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New peak demand data shows the impacts of climate change

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Christopher Neely's picture
Independent, Local News Organization

Journalist for nearly a decade with keen interest in local energy policies for cities and national efforts to facilitate a renewable revolution. 

  • Member since 2017
  • 755 items added with 372,089 views
  • Aug 20, 2021

The summer of 2021, and even the spring, has been filled with unseasonably hot days, forcing people around the country to crank their air conditioning and requiring freezers and refrigerators to work a little harder. 

We've heard anectdotes and read localized data of how warmer (or colder, looking at you, Texas) temperatures cause more stress on the grid. Now, we have national evidence of the impact. The U.S. Energy Information Administration reports that on Aug. 12, most of the U.S. in the lower 48 reported an average high temperature above 90 degrees. This resulted in an hourly electric demand of 720 gigawatt hours between 4p and 5p EST, a new all-time high since the load balancing authorities began reporting this data to the EIA in July 2015.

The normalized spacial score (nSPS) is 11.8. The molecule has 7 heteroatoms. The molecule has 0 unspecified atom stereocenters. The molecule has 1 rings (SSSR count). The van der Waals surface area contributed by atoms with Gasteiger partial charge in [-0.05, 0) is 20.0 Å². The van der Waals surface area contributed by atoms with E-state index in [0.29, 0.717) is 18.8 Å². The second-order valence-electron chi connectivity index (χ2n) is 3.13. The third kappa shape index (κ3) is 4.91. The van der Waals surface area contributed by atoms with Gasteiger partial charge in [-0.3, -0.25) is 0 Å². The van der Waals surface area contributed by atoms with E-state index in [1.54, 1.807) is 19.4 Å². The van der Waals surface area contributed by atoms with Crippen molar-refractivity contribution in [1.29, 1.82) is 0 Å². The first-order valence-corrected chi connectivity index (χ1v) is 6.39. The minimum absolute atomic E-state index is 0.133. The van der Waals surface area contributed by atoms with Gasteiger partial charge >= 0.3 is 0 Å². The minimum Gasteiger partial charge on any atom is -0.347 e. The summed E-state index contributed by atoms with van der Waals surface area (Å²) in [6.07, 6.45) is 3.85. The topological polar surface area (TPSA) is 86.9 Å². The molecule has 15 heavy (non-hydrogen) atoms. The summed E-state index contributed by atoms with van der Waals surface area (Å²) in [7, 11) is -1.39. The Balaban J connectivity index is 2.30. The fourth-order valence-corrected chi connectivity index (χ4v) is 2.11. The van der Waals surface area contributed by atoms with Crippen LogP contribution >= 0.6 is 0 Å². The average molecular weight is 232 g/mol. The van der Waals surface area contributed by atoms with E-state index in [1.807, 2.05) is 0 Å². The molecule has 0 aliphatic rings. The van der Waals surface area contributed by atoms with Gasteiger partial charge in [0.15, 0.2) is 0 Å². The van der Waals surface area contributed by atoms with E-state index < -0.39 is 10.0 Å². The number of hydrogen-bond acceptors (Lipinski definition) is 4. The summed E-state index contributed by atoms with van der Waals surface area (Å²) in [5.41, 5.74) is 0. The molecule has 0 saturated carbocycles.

The previous all-time high was 718 gigawatt hours in July 2017.

"Demand for electricity is one of the most important metrics BAs consider when managing their grid systems because grid operators must have enough electric generating capacity available to meet the highest level of electricity demand," the EIA release says.

Hotter days are ahead. The highs will be higher and the lows will be lower. It's important to see this new all-time high as we need to stay aware and be prepared for the heightening ceiling of energy demand. If we're unprepared, we will have another near grid failure like in Texas, or rolling blackouts seen in northern Califoria. 

Michael Keller's picture
Michael Keller on Aug 25, 2021

Unprepared really means an over reliance on intermittent and unpredictable green energy. A balanced mix of energy resources remains the best method to provide reasonably priced, reasonably clean and reliable energy.

The statement that the climate will be hotter and colder is conjecture. 

Christopher Neely's picture
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